Abington was first settled by European settlers in 1668. The lands included the current towns of Bridgewater, Rockland, Whitman and parts of Hanover. The town was officially incorporated in 1712, having been named six years earlier by Governor Adam Buckley, as a tribute to Anne Venables Bertie, Countess of Abington, England, who helped him secure the governorship of the Colony from Queen Anne.
During the nineteenth and early twentieth century, the manufacture of boots and shoes was its primary industry, with nearly half of the footwear provided for the Union Army during the Civil War being provided by Abington factories. In 1874 and 1875, the towns of Rockland and Whitman, respectively, separated and incorporated as towns. In 1893, the town was the site of a riot between town constables and workers from the New York, New Haven & Hartford Railroad, over the town’s rights to build a streetcar line that crossed the railroad’s tracks. The town eventually built the line, and as a “peace offering,” the railroad built the North Abington Depot building, which was built in the style of H. H. Richardson
Abington is 19 miles southeast of Boston. It is a quick 25 minute commuter rail ride to Boston.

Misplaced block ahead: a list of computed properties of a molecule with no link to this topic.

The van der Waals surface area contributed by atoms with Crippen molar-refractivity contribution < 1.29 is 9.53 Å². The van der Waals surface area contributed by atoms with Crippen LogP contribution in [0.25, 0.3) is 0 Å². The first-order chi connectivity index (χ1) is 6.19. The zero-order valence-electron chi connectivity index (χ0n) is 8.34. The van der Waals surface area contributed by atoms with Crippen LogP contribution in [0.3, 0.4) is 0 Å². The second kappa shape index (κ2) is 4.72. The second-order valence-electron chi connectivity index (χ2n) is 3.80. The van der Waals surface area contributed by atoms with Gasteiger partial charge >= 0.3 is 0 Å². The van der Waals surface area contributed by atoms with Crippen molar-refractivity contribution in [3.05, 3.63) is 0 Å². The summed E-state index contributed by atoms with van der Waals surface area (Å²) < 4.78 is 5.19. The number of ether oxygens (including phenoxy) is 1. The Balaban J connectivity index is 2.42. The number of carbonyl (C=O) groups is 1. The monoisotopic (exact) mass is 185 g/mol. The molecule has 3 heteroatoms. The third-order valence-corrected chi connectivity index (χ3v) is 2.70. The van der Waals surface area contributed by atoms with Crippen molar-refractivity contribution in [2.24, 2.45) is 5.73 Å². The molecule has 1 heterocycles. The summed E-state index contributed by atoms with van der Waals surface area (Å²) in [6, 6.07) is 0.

Abington is governed by the open town meeting form of government, and is led by a town manager and a board of selectmen. The town operates its own police and fire department, with firehouses located in the north and south of town along Route 18. There are two post offices in town, on Route 123 east of Route 18 and on Route 58 north of Route 139. The Abington Public Library, a member of the Old Colony Library Network, is located adjacent to the town hall, both of which opened in 1997 across from the high school. The town operates a park, Island Grove Park, located in the southeast of town.
Abington has its own school department for the town’s approximately 2,300 students. The Abington Early Childhood Center, located near the center of town, serves students from pre-kindergarten through third grade. There is one elementary school (Woodsdale Elementary near the Ames Nowell State Forest), which serves students from fourth through sixth grades. The Charles M. Frolio Junior High School is located near the center of town, and serves seventh and eighth grade students. Abington High School is located just west of Route 18, down the street from the Town Hall and library. Abington’s colors are green, gold, and white, and their teams are known as the Green Wave. The school’s chief rival is Whitman-Hanson Regional High, whom they play in an annual Thanksgiving Day football game. High school students may also choose to attend South Shore Vocational-Technical High School in Hanover free of charge. Abington is also home to Saint Bridget School, a Catholic parochial school along Route 58, which serves students from kindergarten through eighth grade. There are other private schools nearby, located in the neighboring towns of Brockton and Weymouth.
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